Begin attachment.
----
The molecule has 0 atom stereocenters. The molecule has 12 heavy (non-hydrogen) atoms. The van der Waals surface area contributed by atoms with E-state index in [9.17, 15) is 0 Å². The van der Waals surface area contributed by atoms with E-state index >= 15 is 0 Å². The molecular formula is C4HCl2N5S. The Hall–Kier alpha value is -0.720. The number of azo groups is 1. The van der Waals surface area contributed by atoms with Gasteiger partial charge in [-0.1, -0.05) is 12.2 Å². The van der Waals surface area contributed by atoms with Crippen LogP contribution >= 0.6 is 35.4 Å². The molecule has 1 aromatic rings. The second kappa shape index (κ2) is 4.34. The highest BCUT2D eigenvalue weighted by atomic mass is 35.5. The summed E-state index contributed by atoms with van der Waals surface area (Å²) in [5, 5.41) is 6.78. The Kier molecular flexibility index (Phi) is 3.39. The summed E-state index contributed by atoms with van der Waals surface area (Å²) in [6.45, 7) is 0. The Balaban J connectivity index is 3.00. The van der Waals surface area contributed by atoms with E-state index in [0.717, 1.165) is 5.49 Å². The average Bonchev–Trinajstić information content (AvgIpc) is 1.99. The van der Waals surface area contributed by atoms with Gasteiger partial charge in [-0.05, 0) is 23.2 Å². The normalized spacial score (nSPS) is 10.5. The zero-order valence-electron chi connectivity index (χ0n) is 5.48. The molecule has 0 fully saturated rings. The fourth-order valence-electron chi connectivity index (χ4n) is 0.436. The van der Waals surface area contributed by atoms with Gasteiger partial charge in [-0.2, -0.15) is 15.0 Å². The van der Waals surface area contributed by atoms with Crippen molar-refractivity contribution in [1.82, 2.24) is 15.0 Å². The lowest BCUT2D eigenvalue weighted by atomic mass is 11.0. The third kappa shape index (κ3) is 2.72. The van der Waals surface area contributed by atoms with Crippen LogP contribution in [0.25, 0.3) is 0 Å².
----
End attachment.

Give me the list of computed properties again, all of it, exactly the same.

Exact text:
The molecule has 0 atom stereocenters. The molecule has 12 heavy (non-hydrogen) atoms. The van der Waals surface area contributed by atoms with E-state index in [9.17, 15) is 0 Å². The van der Waals surface area contributed by atoms with E-state index >= 15 is 0 Å². The molecular formula is C4HCl2N5S. The Hall–Kier alpha value is -0.720. The number of azo groups is 1. The van der Waals surface area contributed by atoms with Gasteiger partial charge in [-0.1, -0.05) is 12.2 Å². The van der Waals surface area contributed by atoms with Crippen LogP contribution >= 0.6 is 35.4 Å². The molecule has 1 aromatic rings. The second kappa shape index (κ2) is 4.34. The highest BCUT2D eigenvalue weighted by atomic mass is 35.5. The summed E-state index contributed by atoms with van der Waals surface area (Å²) in [5, 5.41) is 6.78. The Kier molecular flexibility index (Phi) is 3.39. The summed E-state index contributed by atoms with van der Waals surface area (Å²) in [6.45, 7) is 0. The Balaban J connectivity index is 3.00. The van der Waals surface area contributed by atoms with E-state index in [0.717, 1.165) is 5.49 Å². The average Bonchev–Trinajstić information content (AvgIpc) is 1.99. The van der Waals surface area contributed by atoms with Gasteiger partial charge in [-0.05, 0) is 23.2 Å². The normalized spacial score (nSPS) is 10.5. The zero-order valence-electron chi connectivity index (χ0n) is 5.48. The molecule has 0 fully saturated rings. The fourth-order valence-electron chi connectivity index (χ4n) is 0.436. The van der Waals surface area contributed by atoms with Gasteiger partial charge in [-0.2, -0.15) is 15.0 Å². The van der Waals surface area contributed by atoms with Crippen molar-refractivity contribution in [1.82, 2.24) is 15.0 Å². The lowest BCUT2D eigenvalue weighted by atomic mass is 11.0. The third kappa shape index (κ3) is 2.72. The van der Waals surface area contributed by atoms with Crippen LogP contribution in [0.25, 0.3) is 0 Å².